What is foot-and-mouth disease?

Foot-and-mouth disease (FMD) is a serious, highly contagious viral disease affecting cloven-hoofed animals. Animals affected include:

  • livestock such as cattle, pigs, sheep and goats
  • deer
  • camelids such as camels, llamas and alpacas.

Horses are not susceptible to infection with the FMD virus.

FMD can cause blistering in the hooves and mouths of infected animals, which may result in lameness, fever and excessive salivation. FMD may be fatal in young stock.

An FMD outbreak could cause major production losses and seriously affect Australia's international livestock trade. A 2013 study (PDF, 1.3MB) estimated that a large, multi-state FMD outbreak could cost Australia more than $52 billion in lost revenue over 10 years.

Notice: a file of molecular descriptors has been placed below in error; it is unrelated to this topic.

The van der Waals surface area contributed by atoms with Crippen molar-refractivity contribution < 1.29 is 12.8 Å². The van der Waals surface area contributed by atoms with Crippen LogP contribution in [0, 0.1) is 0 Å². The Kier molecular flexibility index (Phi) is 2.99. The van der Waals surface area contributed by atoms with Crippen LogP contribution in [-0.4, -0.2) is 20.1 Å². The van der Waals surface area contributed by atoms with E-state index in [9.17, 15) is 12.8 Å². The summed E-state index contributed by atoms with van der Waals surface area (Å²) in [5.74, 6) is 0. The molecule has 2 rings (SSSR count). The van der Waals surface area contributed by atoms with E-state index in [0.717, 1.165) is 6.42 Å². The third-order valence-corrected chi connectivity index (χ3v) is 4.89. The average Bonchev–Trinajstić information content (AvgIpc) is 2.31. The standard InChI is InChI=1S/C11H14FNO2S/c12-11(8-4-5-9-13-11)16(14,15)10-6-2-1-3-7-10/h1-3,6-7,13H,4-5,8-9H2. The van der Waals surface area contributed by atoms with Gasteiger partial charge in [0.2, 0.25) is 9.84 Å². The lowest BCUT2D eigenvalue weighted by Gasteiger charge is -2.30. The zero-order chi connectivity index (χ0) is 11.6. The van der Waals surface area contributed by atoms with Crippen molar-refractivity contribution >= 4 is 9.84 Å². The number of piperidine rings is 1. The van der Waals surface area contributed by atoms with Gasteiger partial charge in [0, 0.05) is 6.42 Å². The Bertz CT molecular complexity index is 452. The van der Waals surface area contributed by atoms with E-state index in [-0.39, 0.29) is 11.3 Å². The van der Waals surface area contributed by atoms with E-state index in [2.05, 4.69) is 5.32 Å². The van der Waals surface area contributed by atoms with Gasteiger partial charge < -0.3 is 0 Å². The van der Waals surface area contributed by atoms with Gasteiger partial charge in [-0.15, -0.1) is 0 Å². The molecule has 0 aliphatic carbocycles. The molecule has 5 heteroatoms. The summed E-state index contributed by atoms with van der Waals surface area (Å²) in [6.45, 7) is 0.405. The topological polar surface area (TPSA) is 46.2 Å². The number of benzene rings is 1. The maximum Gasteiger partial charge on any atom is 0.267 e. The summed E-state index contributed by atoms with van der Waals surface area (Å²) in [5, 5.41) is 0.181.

FMD has not occurred in Australia since 1872, but is common in some countries in Asia, the Middle East, Africa and some parts of South America. Increased globalisation through increased movements of people and products raises the likelihood of FMD entering Australia. Recent detections of FMD virus fragments in meat confiscated at Australian airports by the federal Department of Agriculture, Fisheries and Forestry highlight the very real possibility of pathogen entry through passenger and luggage movements.